I’ve been somewhat off Oolite work recently. Rather than procrastinate or go off and do something completely different, I’ve been working on something peripheral: the Mac-only debug OXP.
In 1.69, Debug Menu.oxp
works as an enabler – its presence, and the support files it contains, activates debugging code in Oolite. In the next release, it will contain the debug code itself, working like a plug-in. This means I can add loads of stuff to it without complicating the Oolite application much.
I’ve now added to items of stuff. The first is F-Script
. This is not yet another OXP scripting language; rather, it’s a dynamic scripting language which works directly with Objective-C objects. This makes it a very powerful (and very dangerous) debugging tool.
Bold lines prefixed with > are commands. In this example all the other lines are responses to the commands, but in general use warnings, errors and long messages pertaining to other scripts running in the game will also appear in the console.
The first three commands in the screen shot are your basic using-an-interactive-shell-as-a-calculator example. The first one uses invalid syntax to generate a warning (although the warning is somewhat unhelpful since it always points at an eval
of the macro, that is, the code it’s translated to: dumpObjectLong(eval("player.position"))
. This is followed by the results of running the dumpObjectLong
function. The next command, :showM dl
, shows the definition of the dl
macro. The macro could have been defined using the macro :setM dl dumpObjectLong(eval(PARAM))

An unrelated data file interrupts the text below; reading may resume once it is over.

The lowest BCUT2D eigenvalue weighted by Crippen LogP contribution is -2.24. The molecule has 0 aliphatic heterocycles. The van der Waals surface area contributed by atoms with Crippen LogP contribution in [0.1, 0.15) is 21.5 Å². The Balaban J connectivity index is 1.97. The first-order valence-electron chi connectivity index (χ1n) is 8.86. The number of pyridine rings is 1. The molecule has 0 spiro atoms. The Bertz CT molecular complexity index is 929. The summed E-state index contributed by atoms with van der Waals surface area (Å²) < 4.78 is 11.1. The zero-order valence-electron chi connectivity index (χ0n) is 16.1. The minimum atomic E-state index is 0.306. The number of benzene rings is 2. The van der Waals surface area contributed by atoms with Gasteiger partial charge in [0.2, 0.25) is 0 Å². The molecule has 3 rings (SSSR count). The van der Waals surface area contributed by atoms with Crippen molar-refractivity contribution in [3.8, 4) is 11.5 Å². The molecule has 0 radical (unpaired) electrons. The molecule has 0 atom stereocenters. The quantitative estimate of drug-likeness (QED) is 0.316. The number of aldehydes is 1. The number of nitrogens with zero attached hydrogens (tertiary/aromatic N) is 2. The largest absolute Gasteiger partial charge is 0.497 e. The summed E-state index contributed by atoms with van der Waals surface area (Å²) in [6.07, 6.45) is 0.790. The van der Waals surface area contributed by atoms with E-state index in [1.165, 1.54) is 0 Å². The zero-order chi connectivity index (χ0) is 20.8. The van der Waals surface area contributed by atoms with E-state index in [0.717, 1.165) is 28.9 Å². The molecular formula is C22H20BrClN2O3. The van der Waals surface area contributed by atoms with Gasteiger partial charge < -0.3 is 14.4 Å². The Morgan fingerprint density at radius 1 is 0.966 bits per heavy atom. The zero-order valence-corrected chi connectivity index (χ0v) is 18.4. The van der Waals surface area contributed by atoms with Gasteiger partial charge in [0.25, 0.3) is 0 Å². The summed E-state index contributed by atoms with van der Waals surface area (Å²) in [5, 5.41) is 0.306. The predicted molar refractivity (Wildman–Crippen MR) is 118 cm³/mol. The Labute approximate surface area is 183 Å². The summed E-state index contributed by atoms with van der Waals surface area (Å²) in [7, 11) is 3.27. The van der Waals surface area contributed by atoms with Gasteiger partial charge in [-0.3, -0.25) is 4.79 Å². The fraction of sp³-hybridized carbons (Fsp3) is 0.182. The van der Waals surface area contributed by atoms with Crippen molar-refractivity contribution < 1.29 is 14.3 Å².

The sixth command simply demonstrates the ability to enter multi-line commands. This can be done by pressing option-return (this works in most Cocoa text fields, incidentally) or by pasting multiple lines.
Oh, those strange people who are addicted to white-on-black consoles will be relieved to know that the colours can be customized in a plist. ;-)
On matter of Mac-onliness:
Mac-only features obviously suck, but making these features cross-platform would require a great deal of extra work. It would either require me to implement a relatively complex UI system within Oolite, or to write a separate application to communicate with a debugger object within Oolite. The latter might end up being a good idea for the Mac side anyway, but porting such an application would require more active Linux and Windows developers with a greater familiarity with GNUstep. As it is, the debug OXP consists of tools that are useful to me in working on Oolite, which also happen to be useful for developing OXPs.